"Have you talked to your parents lately?" I asked, desperately wanting to change topic.

Beth's smile fell. She sighed and rolled her eyes, and in a flawless imitation of her mother's voice said, "I know things are hard, Bethany. We all love Brent. But it's time for you to stop playing. I don't care if you have to get on your knees and beg for that job back, you can't keep running around with hobos and crackheads!"

I gave a smile. "That's Lucille, alright." I took another sip. A question burned so hot in my mind I half-expected my hair to catch fire. I knew it would sound bad, but... "Don't you think she has a point, though?"

By the stunned silence from Beth's side of the table I figured I probably should have kept my mouth shut.

"A point about what, Diana?" she asked, suddenly incredulous. I'd seen Beth angry before and it wasn't pretty, especially since she had a tendency to cry. I clutched the napkin on my lap, ready to give it to her to blot. "You agree? You think I should go back to that boring Wall Street job?"

"At least you got paid for that," I said, trying to stay gentle, level. But why couldn't she get that I was trying to help? "You could support yourself with that, and with Brent's medical bills--"

"Oh my God," she said, scowling. "Do you seriously think that I would do this without thinking about Brent? He is all I think about! Diana, I can't believe that I have to -- I mean, God, my mother is one thing, but I figured at least you would understand!"

Right on cue her eyes began to water and I handed her my napkin.

"Thanks," she warbled, rubbing her face. I was going to warn her about her mascara smudging when I realized she wasn't wearing any. She wasn't wearing any makeup at all, actually.

It was weird, thinking of how her eyes sparkled and her face seemed to have this life to it when she talked about the shelter, a happiness I hadn't seen since the day she and Brent got married, and there wasn't a speck of makeup on her face. None of her happiness was artificial. I stared at the dark roots in her hair, bleeding through the blond. None of her was artificial at all.

Deep, deep in my heart, I missed the lies.

I missed not knowing each other well enough to be able to tell they were lies.

Sitting at Tombo's, listening to her cry and watching her rub roughly at her eyes with a napkin, it was... too intimate. Too real.

"When the doctors said that Brent wouldn't remember anything that happened before the accident," Beth murmured, voice muffled by the napkin, "I thought my life was over."

She placed the napkin on the table and picked up her Sierra Mist to press the cool glass against her face. I watched her silently. She never tried to make eye contact, but simply talked to the table.

"I loved him so much, Di," she said, "and I still do. And I wanted him to love me again. But I figured... I mean, what was I supposed to say when he asked me about myself? He knew I was upset, God, he even knew I was his wife, but... Christ, Di, what would I say?"

She looked up at me finally, and she didn't look angry at me. She looked tired.

"Hi, Brent. I'm Bethany," she said, voice a mockingly lilting imitation of her own. "I'm a borderline alcoholic that you met when you drove me home, totally plastered, from a party. I'm a trust fund baby who got through college on Daddy's paycheck who can name more clothing designers than authors. I cry constantly, I own at least nine pairs of shoes that I've never worn, and I've never done anything for anyone other than myself in my entire life."

If she knew that she had just done the job of describing me, as well, she didn't mention it.

Slowly, like she was deflating, she put her head in her hands.

"I wanted him to be proud of me," she said, voice muffled again. "I wanted to be a wife he'd brag about. I wanted to talk about our marriage and watch his face light up, thinking, wowie, I'm married to her? Jackpot!" She pulled her head from her hands and flicked away the last few remaining tears. "Along the way," she said, "I really started to love it. I've met really cool people there. I mean, it's pretty much all I think about." She sniffled. I tried to hide a frown with a blank face. It was all she thought about? I wondered if this wasn't more of a way to avoid dealing with Brett than anything else.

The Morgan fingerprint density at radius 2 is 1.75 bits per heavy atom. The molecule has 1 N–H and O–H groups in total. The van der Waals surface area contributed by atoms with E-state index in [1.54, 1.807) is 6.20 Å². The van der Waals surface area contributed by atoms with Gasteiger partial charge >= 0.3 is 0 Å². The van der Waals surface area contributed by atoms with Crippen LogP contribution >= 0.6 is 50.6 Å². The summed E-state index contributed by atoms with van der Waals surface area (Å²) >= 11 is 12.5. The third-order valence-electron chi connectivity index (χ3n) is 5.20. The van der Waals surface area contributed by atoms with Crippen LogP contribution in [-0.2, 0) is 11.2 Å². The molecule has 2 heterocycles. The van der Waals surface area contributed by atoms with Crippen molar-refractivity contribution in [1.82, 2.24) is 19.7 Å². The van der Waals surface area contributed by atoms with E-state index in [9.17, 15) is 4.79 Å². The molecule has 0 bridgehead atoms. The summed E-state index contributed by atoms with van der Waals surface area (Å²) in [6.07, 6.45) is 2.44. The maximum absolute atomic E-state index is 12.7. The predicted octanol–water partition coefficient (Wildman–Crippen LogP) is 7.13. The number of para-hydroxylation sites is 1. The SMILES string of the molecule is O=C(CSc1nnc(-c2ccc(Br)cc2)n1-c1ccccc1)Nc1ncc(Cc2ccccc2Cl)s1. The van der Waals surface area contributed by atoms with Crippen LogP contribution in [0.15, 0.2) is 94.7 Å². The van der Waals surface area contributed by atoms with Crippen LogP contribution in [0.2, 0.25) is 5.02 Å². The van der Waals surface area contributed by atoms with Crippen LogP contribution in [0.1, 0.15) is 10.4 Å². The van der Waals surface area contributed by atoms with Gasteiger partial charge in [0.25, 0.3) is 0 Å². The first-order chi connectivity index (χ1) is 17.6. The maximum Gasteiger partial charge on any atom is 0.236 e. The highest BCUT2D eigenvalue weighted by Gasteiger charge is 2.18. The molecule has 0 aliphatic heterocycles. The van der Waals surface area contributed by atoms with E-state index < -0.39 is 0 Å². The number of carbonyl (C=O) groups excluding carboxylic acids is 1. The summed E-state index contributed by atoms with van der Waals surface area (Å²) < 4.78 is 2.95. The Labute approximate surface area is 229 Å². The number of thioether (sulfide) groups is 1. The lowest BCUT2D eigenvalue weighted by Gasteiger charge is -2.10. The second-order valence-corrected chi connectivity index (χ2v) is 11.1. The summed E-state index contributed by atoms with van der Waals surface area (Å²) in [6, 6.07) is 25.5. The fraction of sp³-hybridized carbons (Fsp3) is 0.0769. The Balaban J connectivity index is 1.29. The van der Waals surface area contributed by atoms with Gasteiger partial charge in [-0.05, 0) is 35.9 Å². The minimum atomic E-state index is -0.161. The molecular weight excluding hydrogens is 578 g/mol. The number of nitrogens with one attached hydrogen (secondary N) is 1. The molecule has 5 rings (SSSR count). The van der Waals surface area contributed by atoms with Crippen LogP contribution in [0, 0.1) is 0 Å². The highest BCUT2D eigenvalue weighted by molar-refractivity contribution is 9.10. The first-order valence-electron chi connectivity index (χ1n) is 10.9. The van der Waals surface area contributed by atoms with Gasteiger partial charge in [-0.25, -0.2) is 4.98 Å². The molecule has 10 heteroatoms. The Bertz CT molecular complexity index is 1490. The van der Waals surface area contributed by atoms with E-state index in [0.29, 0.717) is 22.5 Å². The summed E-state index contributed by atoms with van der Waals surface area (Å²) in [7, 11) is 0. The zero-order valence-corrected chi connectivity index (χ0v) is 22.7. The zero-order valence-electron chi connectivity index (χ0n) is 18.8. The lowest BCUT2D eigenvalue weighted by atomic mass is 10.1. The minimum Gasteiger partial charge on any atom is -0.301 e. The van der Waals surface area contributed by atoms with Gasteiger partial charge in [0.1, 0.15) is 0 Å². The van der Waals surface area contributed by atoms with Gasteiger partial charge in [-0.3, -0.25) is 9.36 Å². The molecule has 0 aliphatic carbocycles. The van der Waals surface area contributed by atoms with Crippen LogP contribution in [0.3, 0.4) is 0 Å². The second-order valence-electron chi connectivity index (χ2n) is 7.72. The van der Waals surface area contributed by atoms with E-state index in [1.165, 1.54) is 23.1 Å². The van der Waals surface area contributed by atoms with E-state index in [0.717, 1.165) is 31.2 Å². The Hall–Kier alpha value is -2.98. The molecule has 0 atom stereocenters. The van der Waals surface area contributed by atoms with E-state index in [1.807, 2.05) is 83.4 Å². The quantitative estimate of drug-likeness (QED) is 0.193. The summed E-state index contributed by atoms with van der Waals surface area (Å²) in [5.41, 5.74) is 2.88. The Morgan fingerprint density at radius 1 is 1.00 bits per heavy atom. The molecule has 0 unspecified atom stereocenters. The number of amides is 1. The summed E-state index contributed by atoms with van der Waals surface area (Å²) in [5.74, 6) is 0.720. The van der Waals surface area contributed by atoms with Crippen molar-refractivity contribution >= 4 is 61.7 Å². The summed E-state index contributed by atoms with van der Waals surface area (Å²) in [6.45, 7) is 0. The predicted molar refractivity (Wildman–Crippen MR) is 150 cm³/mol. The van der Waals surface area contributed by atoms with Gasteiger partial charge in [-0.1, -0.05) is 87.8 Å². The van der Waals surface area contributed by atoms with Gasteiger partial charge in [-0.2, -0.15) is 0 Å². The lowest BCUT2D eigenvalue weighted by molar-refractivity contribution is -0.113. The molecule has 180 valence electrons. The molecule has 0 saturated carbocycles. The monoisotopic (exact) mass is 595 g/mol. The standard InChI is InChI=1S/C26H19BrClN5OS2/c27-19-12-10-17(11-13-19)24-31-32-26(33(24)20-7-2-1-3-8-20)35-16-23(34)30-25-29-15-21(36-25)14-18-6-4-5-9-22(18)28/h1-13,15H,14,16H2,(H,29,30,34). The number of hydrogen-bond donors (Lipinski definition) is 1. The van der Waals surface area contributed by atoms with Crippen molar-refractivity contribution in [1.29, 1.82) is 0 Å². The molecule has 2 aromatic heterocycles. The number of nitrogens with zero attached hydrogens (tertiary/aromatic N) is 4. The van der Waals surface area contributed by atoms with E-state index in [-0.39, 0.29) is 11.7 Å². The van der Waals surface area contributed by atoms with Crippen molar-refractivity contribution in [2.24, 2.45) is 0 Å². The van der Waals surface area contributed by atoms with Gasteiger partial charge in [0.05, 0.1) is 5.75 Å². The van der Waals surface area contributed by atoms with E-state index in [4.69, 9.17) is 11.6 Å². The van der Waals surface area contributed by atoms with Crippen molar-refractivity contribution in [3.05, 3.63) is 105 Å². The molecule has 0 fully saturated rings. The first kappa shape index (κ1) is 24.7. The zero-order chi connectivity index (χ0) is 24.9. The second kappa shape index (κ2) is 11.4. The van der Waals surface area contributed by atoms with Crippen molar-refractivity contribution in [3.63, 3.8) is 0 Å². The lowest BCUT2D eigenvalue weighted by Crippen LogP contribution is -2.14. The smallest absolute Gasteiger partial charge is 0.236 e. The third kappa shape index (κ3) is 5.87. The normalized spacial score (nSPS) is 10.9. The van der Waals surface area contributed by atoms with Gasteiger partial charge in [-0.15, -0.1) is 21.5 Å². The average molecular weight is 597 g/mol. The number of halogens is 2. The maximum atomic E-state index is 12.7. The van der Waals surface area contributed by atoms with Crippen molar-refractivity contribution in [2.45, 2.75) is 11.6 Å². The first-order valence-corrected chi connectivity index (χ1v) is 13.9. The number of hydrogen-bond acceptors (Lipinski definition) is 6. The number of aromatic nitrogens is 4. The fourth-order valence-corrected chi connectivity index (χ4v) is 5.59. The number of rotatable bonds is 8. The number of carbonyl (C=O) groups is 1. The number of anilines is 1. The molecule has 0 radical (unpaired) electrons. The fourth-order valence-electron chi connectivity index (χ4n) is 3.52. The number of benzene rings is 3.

I watched Bethany's face -- her real, honest, natural face, and I reached forward, covering her hand with mine. She gave me a soft smile in return. I didn't know what it meant -- either her smile or my need to comfort her.

A sharp, loud beep shocked me into pulling my hand away. Beth jumped as well before reaching into the pocket of her jeans and pulling out a pager. She smiled and abruptly stood up. I stared at her in surprise.

"Sorry to bail," she said, pulling some money for her pop out and putting it on the table. (She carries cash now?) "Apparently the shelter needs some help with rearranging the beds for tonight. We just got a whole mess of new people and someone still needs to go grocery shopping." She looked me in the face, eyes shining like fire. "Why don't you come with me?" she asked, leaning forward and taking my hands in hers. "I can introduce you to everyone. It could be a really cool experience!"

I stared at her, eyes wide. Her face was open, honest, thrilled at the prospect of an evening in the service of others. She was so blindingly... real.

Very carefully, very slowly, I pulled my hands out of hers and laid them on my lap.

"I'm gonna take a raincheck tonight," I said, smiling apologetically. "Maybe some other time."

"...Alright," she said. "Again, I'm really sorry to leave."

"Don't worry about it," I said, and I waved her toward the door into the restaurant. "Say 'hi' to everyone for me, okay?"

Bethany grinned. "Sure!" she said, and then she dashed out, followed by a few amused glances and giggles from other patrons.

I watched her go and settled back into my chair, pressed my daiquiri to my lips.

I hoped, somewhere deep inside, that Bethany was relieved when I said no. God, I hoped she wouldn't ask me again. Not with that face, honest and loving and open, so different from the Beth I had grown up with who bleached her hair and owned every Barbie in the world and who would hug the girls she hated, who drank her allowance, who doodled on people she didn't like in the yearbook.

I thought of myself, from the pedicure artfully executed by some underpaid Vietnamese woman to my fake tits that I was so fucking proud of to the makeup I couldn't leave home without and the hair extensions that cost as much as my apartment.

I wasn't real enough for the bitter world that Bethany inhabited now, and I didn't have the light in me that she did to burn all of it away. I was better off here, sipping at a drink I didn't like and watching the sun go down on a world of people just like me.